As the morning rolled around on October 7, the day Milwaukee District Attorney John Chisholm was expected to announce his decision about charges in the shooting of 17-year-old Alvin Cole by Wauwatosa police officer Joseph Mensah, an independent investigator hired by the Wauwatosa Police and Fire Commission (PFC) released a report recommending Mensah’s termination.
“Officer Mensah knowingly violated policies,” a heading in the report reads in bold lettering, “by publicly discussing with the media an ongoing investigation.” Mensah gave public statements five months after the Cole shooting. First came a podcast interview on July 28, then a radio interview. “In both interviews,” reads the report, “Officer Mensah discussed the Cole shooting, which was then under investigation by the District Attorney.”
Policies at the Wauwatosa Police Department (WPD) dictate that no officer may do an interview unless pre-approved by command staff. Although Mensah’s lawyer argued that the interviews were done in Mensah’s own private capacity, the investigator rejected the argument.
“I recommend that the Commission reject this contention,” wrote Steven Biskupic, the report’s author, “particularly given the specifics of the radio interview. Nothing in the interview indicated that Officer Mensah was speaking about the Cole incident in anything other than his capacity as Wauwatosa Police Officer.” Even when considering Mensah was suspended with pay by the PFC, the investigator stated, “Officer Mensah was still in violation of Policies 17-11 and 13-08.”
Chief Barry Weber also argued on Mensah’s behalf, according to the report, suggesting that “any violation is mitigated because Officer Mensah did not discuss any facts not already on the public record and may not have appreciated the seriousness of this violation.” The report recommends that the PFC reject Weber’s assertions. “First,” it reads, “Officer Mensah provided misleading information during the interview. Second, one important purpose of the rule is to restrict all unauthorized public statements, regardless of content.”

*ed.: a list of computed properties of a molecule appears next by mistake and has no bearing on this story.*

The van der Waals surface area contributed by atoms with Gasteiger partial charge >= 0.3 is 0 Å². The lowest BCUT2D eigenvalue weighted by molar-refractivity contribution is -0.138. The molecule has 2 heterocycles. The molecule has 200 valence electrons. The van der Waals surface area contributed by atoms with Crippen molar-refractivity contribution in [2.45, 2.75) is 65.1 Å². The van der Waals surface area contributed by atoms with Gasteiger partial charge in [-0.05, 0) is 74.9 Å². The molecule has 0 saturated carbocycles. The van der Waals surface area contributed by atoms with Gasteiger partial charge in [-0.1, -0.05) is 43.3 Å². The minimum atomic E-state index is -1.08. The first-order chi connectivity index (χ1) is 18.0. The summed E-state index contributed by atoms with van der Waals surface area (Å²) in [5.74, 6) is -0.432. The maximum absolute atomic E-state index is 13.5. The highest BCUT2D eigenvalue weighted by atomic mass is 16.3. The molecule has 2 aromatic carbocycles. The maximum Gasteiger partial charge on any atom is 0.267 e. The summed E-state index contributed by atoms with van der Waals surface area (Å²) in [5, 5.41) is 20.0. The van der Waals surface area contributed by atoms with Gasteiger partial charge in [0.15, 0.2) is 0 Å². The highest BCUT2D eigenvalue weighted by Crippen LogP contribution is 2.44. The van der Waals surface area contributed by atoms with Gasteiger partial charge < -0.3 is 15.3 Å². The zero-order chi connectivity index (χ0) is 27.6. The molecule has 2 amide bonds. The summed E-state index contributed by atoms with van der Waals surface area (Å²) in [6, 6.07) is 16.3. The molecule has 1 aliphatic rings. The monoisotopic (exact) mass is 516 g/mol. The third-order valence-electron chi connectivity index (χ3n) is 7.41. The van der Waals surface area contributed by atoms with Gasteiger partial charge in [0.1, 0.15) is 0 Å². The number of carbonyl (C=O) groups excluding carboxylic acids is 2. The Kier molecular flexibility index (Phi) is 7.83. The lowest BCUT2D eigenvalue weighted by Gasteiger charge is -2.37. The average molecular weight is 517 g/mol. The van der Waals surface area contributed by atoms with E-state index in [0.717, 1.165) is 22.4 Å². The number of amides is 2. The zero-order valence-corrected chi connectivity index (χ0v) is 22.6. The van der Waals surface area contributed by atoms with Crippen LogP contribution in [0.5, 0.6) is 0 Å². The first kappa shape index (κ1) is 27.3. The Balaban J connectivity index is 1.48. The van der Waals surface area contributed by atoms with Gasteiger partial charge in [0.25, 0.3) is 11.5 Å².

Mensah appeared on conservative radio shows and podcasts in these cases. On August 11, Weber also took to conservative online radio to denounce the protests against Mensah and the department. During one of his own interviews Mensah attempted to discredit the notion that his involvement in three fatal shootings in the last five years was unusual. “It’s crazy because if you were to look at my department and other departments as well, there are several officers that have fired way more. I’m not trying to deflect onto them, but the issue is even with my own department, we have over half a dozen officers within these past five years that have gotten in several critical incidents of shootings.”
The investigator’s report confirms that this is not true. “In fact, according to the Wauwatosa Police Department, there are not officers that have fired ‘way more’ nor are there ‘over half a dozen’ officers who in the last five years have fired their weapons on ‘several’ separate incidents,” it reads. “The Wauwatosa Police Chief stated that no Wauwatosa Police Officer during this time frame has fired his or her weapon in citizen encounters more than once, except for Officer Mensah.”
Mensah also implied that all three of his shootings involved people who had committed crimes. The report, however, highlights that Mensah’s second shooting — of 25-year-old Jay Anderson Jr — did not involve a criminal act on Anderson’s part. Rather, the officer approached Anderson as he slept in his car in a closed park at 3 a.m.
The report explored certain details of Anderon’s shooting, and Mensah’s re-telling of it, more in depth. It pointed out inconsistencies in the statements Mensah initially made to Milwaukee Police Department detectives in 2016 after shooting Anderson, and those given later in his 2020 interviews — particularly in how and under what circumstances his squad’s dash camera would activate.
Less than 30 seconds of mute dash footage was all that recorded the interaction during that summer night four years ago. Whereas he was “hazy” about certain details immediately after the incident, the report notes a “contrast” in how he recounted his difficulties activating his squad camera during his on-air interviews. “Officer Mensah conveyed no such uncertainty in the radio interview as to the activation of the video.”
The report concludes that the PFC has grounds to terminate Mensah’s employment at WPD. In a section entitled “Fitness for Duty Consideration,” the investigator wrote, “I find that the totality of Officer Mensah’s statements under Rule 7 and Policy 13-08 further impact his credibility as a potential witness under fitness-for-duty rules.” It describes Mensah’s statements, particularly regarding shootings involving other Wauwatosa officers, as “improper exaggeration meant to minimize his own conduct.”
The report cites precedent for terminating an officer for making inaccurate statements about prior and ongoing investigations. The PFC now has a choice before it. However, the report does add that if the PFC does terminate Mensah for fitness-for-duty rules, then the city will need to consider whether he is entitled to duty disability benefits.
Correction: An earlier version of this brief stated that the PFC had issued a recommendation that Officer Mensah be fired. In fact, the grounds for termination were found by an independent investigation and the PFC has not yet issued a recommendation.